As a result, there is speculation the EU could try to legislate to force more non-European business to leave London and move to the single market, or cajole international businesses into making such a move and so gain the other 75pc of the market.
Mr Bailey said: “Legislating extraterritorially is controversial anyway and obviously of dubious legality frankly.
“Probably therefore the more likely way to do it, which itself is controversial, is to say to firms you need to move this business into our area and if you don’t we will think of something else to do. And that would be very controversial. I think it would be a very serious escalation of the issue.”
Eurozone politicians have long coveted London’s financial power and sought ways to force business into the currency bloc even when the UK was a member of the EU, resulting in lengthy legal battles over the rules.
Brexit appears to have triggered the latest argument, although Mr Bailey noted that the UK and EU both follow guidelines set at a global level. The EU also deems New York’s clearing houses to be equivalent even though there was a much bigger gap between EU and US rules than the bloc has with the UK.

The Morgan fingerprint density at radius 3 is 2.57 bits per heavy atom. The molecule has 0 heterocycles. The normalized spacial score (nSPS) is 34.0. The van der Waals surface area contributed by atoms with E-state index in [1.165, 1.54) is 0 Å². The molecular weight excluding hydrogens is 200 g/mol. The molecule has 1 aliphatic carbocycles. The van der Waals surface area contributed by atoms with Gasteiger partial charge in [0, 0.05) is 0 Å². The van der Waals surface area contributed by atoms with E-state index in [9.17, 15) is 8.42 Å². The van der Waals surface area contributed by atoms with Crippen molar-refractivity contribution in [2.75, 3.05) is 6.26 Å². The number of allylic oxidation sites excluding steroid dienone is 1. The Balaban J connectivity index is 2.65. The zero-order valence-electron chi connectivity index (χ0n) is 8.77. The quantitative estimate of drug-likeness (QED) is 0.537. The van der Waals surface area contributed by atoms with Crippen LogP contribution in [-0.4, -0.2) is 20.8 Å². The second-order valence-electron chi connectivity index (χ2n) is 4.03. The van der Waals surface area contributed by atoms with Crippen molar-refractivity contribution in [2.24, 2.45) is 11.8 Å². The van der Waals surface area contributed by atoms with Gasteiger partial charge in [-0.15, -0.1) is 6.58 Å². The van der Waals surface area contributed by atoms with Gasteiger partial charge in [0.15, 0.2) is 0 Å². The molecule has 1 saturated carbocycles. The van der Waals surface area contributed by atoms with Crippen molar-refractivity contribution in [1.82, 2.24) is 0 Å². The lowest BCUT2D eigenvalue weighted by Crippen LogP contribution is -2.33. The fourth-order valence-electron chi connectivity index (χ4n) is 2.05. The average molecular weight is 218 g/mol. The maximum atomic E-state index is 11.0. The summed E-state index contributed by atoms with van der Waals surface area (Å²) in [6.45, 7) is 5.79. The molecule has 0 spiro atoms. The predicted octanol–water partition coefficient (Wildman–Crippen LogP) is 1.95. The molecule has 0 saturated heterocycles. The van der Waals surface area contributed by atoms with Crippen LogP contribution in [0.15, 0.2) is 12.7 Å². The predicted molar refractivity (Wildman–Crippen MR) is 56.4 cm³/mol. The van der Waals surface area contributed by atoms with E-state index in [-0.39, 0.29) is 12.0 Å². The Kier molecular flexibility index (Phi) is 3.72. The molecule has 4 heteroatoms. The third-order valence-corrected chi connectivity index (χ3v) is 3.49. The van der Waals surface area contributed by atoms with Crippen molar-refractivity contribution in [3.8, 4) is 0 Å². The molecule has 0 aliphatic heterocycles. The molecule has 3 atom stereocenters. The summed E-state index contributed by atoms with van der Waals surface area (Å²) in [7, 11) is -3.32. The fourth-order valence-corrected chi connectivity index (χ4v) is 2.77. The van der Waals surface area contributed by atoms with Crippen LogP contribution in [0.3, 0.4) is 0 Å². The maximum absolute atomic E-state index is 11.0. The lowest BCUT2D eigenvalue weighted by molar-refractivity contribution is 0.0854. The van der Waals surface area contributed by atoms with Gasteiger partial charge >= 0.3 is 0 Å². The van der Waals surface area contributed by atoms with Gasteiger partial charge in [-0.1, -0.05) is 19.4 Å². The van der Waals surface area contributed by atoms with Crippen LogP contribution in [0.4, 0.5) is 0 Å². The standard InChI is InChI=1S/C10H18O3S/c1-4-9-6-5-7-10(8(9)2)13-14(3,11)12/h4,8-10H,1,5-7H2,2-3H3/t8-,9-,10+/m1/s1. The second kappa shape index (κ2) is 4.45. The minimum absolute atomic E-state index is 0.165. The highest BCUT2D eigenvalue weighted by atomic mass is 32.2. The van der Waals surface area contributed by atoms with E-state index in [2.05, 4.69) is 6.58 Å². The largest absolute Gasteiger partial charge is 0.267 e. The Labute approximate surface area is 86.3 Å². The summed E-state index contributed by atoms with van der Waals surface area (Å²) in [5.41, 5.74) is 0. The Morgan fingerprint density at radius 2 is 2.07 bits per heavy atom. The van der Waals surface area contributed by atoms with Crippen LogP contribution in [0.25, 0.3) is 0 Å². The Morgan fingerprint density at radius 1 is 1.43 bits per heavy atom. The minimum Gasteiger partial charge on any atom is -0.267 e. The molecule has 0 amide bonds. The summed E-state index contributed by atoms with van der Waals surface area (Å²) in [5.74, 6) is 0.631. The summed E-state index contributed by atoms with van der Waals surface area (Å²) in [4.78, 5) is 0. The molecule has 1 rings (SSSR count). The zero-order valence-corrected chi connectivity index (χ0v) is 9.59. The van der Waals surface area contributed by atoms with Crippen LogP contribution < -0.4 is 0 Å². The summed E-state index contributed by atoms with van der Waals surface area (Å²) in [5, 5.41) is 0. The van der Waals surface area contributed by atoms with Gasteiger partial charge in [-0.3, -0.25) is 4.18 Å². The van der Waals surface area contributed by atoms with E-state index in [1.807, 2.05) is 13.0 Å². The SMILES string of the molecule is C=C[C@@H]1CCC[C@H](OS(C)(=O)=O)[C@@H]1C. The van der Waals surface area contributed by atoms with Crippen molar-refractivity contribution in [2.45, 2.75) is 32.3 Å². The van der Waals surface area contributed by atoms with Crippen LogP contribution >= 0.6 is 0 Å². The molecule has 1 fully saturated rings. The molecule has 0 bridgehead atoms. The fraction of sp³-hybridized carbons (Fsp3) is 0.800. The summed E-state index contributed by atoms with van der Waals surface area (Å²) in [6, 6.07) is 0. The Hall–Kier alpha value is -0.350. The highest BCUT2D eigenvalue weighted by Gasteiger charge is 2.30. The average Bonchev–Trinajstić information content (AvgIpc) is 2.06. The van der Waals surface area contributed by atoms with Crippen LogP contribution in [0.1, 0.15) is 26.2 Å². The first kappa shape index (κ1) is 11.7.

Earlier this month Mr Bailey used a keynote speech to the finance industry to warn that the European Union is poised to lock Britain out of its banking market by refusing to grant widespread market access in other areas through its equivalence regime, in a move that would push up financial costs for millions of consumers on both sides of the Channel.
“I don’t think there is a valid financial stability argument at all” for forcing clearing out of the UK, Mr Bailey said.
He added: “It is a matter of saying, have we got a set of rules for clearing houses that delivers safety and soundness and financial stability, and the answer is yes.”